Passive Hang Pull Ups
If that feels ok then we are going to progress onto the next one which is the passive hang. You’re going to find yourself a bar and all you’re going to do is hang on. You’re going to hang on for as long as possible, really working on increasing your grip strength.
If that is too tricky, you can always raise one foot up to take a little bit of your body weight off.
Scapular Shrug Pull Ups
Alright, moving on, making it a little bit harder now: we’re going to go into scapular shrugs. So, still hanging on a bar, what you’re going to do is move between a passive and active hang by engaging your scapular, or shoulder blade. What you want to think about here is pulling your ears away from your shoulders and really squeezing your shoulder blades together at the top of that movement in a nice controlled manner.
Negative Pull Ups
If that is feeling good then we’re going to move into negatives, which is a fantastic way of training pretty much any exercise. You’re really going to focus on the eccentric phase of the exercise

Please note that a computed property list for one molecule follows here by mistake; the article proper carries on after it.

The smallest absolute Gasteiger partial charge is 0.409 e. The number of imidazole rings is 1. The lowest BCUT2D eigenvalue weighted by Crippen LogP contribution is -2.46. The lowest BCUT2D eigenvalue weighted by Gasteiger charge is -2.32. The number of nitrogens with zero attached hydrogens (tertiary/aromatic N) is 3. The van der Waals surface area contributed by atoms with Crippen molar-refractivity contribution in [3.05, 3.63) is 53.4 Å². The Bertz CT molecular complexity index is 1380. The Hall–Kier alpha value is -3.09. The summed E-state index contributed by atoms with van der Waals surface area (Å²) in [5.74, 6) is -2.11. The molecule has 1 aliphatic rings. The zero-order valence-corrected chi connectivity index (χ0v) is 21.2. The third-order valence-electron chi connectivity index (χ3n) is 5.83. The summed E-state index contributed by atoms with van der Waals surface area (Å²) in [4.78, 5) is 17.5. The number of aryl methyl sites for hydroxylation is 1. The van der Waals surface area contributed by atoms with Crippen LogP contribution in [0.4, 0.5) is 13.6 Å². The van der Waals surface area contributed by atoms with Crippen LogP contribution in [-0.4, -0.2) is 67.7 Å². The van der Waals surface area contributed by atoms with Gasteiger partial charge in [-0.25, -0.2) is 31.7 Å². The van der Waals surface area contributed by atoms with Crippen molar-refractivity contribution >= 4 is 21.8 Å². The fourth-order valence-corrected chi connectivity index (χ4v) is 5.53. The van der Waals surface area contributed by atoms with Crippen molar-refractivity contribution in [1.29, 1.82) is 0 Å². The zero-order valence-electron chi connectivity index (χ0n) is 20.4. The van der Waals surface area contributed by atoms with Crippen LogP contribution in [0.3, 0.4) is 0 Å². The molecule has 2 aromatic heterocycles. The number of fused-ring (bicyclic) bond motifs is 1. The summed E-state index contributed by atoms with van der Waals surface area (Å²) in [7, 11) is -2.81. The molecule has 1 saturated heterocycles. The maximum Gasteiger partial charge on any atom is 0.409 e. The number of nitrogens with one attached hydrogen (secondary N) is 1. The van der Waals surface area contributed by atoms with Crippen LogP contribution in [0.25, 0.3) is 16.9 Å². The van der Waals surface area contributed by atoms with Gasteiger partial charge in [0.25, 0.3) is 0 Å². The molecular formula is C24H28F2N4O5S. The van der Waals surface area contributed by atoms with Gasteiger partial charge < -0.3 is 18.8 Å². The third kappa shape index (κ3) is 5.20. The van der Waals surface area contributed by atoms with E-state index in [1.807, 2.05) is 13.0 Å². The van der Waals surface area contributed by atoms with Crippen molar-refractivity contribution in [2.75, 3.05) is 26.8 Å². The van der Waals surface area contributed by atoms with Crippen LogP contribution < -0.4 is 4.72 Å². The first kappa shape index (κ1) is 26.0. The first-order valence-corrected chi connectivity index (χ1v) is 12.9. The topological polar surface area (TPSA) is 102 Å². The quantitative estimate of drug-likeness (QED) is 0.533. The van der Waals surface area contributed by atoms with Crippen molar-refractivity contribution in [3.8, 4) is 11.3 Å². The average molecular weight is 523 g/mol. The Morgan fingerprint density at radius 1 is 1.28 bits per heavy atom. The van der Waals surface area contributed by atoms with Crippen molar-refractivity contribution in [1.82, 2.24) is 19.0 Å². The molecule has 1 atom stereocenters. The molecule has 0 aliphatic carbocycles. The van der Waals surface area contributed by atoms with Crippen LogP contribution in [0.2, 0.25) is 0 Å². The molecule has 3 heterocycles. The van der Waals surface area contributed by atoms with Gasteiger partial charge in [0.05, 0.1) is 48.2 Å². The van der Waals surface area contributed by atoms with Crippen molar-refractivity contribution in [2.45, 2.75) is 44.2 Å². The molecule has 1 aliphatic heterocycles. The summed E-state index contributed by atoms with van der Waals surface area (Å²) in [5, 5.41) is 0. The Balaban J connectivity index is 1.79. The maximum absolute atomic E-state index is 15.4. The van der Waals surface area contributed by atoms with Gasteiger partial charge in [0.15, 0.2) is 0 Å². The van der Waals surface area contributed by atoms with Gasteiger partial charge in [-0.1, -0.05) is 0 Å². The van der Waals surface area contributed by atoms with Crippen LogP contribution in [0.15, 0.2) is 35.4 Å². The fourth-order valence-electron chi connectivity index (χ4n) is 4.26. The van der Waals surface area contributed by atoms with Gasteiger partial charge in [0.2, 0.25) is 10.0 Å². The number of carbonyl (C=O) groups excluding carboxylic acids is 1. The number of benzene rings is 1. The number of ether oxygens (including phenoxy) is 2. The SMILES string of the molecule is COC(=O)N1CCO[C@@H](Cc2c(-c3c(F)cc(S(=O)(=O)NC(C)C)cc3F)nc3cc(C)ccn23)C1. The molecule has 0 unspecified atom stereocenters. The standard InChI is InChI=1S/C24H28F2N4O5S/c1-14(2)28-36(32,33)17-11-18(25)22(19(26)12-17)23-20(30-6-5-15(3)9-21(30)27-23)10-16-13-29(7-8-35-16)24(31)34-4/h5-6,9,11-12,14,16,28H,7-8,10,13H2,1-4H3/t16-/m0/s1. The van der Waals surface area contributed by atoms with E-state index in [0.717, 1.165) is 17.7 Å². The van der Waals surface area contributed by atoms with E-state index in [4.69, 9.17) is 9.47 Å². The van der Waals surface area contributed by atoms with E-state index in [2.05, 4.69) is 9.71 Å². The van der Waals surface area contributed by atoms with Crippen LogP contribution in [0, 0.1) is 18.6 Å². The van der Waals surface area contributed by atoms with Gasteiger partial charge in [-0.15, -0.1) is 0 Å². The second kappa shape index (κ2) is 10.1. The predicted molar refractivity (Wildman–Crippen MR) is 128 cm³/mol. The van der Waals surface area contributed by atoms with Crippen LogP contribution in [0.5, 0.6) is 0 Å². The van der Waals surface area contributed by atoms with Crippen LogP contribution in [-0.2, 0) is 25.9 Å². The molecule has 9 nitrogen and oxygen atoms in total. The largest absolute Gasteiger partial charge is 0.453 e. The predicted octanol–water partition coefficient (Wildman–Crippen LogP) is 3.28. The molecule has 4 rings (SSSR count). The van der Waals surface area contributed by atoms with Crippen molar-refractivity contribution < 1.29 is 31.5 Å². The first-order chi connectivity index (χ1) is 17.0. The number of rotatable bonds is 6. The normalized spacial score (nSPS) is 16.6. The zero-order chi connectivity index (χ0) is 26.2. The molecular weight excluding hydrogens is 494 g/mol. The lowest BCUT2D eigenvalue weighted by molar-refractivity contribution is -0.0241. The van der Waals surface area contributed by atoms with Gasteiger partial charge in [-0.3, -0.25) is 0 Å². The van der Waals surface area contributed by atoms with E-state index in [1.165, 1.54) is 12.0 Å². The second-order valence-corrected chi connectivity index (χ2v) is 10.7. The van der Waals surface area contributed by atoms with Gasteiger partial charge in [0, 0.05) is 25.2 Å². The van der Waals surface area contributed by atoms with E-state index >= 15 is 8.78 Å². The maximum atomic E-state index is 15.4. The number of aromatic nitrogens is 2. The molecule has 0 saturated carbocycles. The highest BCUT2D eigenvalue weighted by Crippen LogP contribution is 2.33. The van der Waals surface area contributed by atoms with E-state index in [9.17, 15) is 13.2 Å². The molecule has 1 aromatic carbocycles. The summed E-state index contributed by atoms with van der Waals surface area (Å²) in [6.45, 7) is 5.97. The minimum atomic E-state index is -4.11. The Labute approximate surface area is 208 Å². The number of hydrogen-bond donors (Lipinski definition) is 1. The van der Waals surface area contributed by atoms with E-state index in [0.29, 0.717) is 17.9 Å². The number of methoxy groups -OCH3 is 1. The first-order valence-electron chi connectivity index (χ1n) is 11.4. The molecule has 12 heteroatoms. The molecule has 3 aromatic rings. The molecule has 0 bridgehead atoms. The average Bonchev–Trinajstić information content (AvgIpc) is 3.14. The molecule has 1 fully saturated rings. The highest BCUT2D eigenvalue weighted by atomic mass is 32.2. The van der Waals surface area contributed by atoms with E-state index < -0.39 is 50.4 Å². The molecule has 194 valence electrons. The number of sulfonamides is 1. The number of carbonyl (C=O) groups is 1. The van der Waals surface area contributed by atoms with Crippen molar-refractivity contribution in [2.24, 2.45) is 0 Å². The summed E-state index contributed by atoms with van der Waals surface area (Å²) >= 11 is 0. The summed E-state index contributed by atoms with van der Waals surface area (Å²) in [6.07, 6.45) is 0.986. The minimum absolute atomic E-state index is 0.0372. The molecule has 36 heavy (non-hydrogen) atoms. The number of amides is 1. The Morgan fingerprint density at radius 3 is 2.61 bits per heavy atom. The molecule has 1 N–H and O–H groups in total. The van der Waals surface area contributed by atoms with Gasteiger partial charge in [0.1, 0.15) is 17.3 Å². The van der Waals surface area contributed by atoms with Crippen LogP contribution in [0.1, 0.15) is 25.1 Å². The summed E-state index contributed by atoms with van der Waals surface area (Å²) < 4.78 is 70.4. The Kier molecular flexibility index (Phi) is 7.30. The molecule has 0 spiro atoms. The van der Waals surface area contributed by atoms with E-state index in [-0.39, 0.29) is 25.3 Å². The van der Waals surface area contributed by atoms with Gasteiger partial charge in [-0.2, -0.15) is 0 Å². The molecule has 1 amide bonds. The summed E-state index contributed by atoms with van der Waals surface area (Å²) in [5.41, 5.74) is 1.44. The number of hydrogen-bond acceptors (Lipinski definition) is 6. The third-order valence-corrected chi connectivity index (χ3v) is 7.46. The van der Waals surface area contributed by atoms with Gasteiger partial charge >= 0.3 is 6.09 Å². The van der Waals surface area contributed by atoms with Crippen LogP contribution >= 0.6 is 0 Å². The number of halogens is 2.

So for pull ups that means you’re going to find yourself a step or a box. You’re going to jump up so that your chest comes up to the bar. Hold your self there, and then lower yourself down as slowly and as controlled as possible through the whole movement.
Resistance Band Assisted Pull Ups
The next progression, which I’m not a huge fan of but can be very useful, is using a resistance band. If you find a resistance band and loop it around the bar, then you can either put one foot or both feet into it, and then you can pull yourself through the full range of motion of the pull up exercise.
Now, you’re still going to be working in a rep range that is going to be challenging. Let’s say you are trying to do eight reps, if you’re getting to the eighth rep and finding it quite difficult then you know the band you’re using is the right band for you.
Full Pull Up
Finally we’re going to look at doing a full pull up. Like I said, I am still working on getting my pull ups back. I was injured last year, so it’s definitely a work in progress for more. So I use all of these progressions and regressions myself to try and get my reps back up there.
Ok, so we’re moving onto the next exercise here, which is going to be leg raises. This is a hip hinge movement, so it really uses your hip flexors at the front to lift your legs up towards your abdomen.
Lying Leg Raises
The first progression we’re going to look at is going to start out lying on the floor. We’re going to do lying leg raises.
If you need a little bit of help you can always sit on your hands, and to start with we are only going to bring our knees in towards our chest, extending our legs outwards and not letting them touch the floor in between.
You want to think about keeping your core nice and strong here and really pushing your lower back into the ground as much as possible.